Once again, we are up early to catch the current. But today we will tarry long enough to get a hot breakfast at the local café. Our eventual goal for today is Arden Point, but we are planning another afternoon layover in Cold Spring. We launch the kayaks off of the dock and I feel the soreness in my shoulders and back from the previous day’s paddle. By now, we are confident that we can cover the mileage so long as we catch the current. Today’s total is only 18 miles, so it should be an easy day.
We arrive in Cold Spring at 11am. The sun has come out for the first time since day one, so Dave and I take an hour to spread out all of our gear in the park in hopes of it drying. At noon, we walk into town and have lunch at a local café.
|Roughing it in Cold Spring|
It’s a tough trip, but as far as food goes, we are not exactly roughing it. I spend the next 3 hours in the library getting work done on the computer. (Did I mention I was teaching 2 online classes the whole time I was on the trip?) We are supposed to meet up at 3pm to paddle on to Arden Point. In the library, I checked the hourly forecast and it calls for thunder storms at 3pm. Sure enough, at 3pm the skies open up and it rains harder than I have ever seen for over an hour. All we can do is sit on the train platform and keep mostly dry.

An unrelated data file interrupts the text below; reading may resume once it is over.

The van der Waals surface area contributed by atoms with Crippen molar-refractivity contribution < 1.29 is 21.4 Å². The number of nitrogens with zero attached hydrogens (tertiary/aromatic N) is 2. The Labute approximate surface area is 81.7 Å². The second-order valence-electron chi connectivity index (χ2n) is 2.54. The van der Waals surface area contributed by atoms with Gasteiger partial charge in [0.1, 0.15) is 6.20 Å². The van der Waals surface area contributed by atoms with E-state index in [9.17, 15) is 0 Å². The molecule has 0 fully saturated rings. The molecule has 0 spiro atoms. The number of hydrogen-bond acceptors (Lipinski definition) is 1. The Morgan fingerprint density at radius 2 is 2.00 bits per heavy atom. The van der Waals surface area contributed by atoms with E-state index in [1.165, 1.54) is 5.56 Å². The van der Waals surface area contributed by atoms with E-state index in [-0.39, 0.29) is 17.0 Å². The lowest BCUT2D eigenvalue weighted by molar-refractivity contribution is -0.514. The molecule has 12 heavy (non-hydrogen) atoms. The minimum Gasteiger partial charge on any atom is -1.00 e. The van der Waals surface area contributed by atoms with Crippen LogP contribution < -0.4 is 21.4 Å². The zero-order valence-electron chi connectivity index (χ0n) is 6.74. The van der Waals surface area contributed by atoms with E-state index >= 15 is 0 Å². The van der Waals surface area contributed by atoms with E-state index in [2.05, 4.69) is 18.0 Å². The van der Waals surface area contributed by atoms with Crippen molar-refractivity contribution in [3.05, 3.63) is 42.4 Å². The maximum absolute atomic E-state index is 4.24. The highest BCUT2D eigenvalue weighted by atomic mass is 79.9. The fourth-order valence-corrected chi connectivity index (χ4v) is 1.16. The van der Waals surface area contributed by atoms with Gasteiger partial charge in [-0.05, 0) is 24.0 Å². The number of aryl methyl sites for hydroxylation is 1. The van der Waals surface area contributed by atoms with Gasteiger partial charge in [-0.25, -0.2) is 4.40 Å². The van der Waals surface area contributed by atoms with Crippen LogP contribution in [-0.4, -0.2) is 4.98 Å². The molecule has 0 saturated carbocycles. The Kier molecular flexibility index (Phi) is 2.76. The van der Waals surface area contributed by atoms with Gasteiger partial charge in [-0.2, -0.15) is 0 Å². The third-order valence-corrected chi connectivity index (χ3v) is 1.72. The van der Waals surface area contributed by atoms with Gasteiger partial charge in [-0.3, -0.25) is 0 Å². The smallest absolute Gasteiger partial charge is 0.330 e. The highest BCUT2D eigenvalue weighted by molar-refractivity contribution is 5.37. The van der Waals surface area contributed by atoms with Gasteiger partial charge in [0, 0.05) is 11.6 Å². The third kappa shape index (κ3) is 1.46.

|My "camp site" at Arden Point was a patch of flat ground where 2 hiking trails met.|
When the rain lifts, Jean-Claude announces that we are off to Arden Point. I am worried about the next wave of thunder storms that is supposed to arrive at 5pm, but I am outvoted by the others who assure me that we can make Arden Point before the rain hits. They are right. The rain never comes and we set up our most wilderness camp of the entire trip. Tomorrow is another early day and we are picking up other paddlers on the way.